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Newsletter: December 2014
Sawmilling SA
Barry Collier
Sawmilling South Africa News
A time to reflect

This will be the last Up-Date of 2014 and so it must be a time to reflect on the year passed and to look forward to the year ahead. Let's not dwell too much on the past as that is history and only good for a few lessons but let's rather concentrate on the future.

2014 was a challenging year for us Sawmillers and one which many struggled to get through with their heads above water. We did not see too much excitement except for the introduction of the Biligom product onto the structural lumber market and what an innovation this was. We need to congratulate Spencer Drake and the folks at Diggers Rest for having the courage and belief in Eucalyptus and their product, let's hope they go from strength to strength and develop a new and exciting opportunity of us sawmillers.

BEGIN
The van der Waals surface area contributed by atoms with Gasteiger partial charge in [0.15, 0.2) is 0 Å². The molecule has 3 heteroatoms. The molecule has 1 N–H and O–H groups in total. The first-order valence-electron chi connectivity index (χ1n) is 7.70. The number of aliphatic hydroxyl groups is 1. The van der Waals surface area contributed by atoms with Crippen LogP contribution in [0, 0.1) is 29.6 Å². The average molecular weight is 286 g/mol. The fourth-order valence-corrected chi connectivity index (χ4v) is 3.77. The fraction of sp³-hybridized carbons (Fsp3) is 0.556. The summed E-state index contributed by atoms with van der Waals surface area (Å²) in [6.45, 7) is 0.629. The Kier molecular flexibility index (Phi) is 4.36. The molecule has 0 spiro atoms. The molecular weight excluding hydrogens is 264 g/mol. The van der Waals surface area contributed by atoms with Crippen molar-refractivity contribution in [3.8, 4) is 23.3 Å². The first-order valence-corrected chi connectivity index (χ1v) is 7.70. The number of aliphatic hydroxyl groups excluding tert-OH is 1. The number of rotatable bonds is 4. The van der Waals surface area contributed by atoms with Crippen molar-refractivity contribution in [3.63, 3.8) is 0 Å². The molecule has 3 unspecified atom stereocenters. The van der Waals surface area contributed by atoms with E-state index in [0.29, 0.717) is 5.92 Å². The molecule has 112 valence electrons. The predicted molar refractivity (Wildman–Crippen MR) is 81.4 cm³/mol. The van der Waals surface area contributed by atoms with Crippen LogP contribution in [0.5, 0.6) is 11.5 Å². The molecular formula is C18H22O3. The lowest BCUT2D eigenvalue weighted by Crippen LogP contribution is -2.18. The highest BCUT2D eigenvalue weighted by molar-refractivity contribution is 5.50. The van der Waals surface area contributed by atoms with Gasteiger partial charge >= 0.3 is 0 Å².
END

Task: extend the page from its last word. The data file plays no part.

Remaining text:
We also remember the two well attended SALDEA and SASDEA conferences in the year where sawmillers not only had the opportunity to meet each other and discuss technical issues but also learnt a great deal from the experts who made presentations.

Merry Christmas!

Relations between the industry and Government took a turn for the positive when we were asked to represent the Sawmilling industry at a colloquium held by the parliamentary portfolio committee on beneficiation of South African resource. The role played by the sawmilling industry in the rural economy and its contribution to job creation were brought to the attention of the politicians as well as its importance in the beneficiation of the countries forest resource.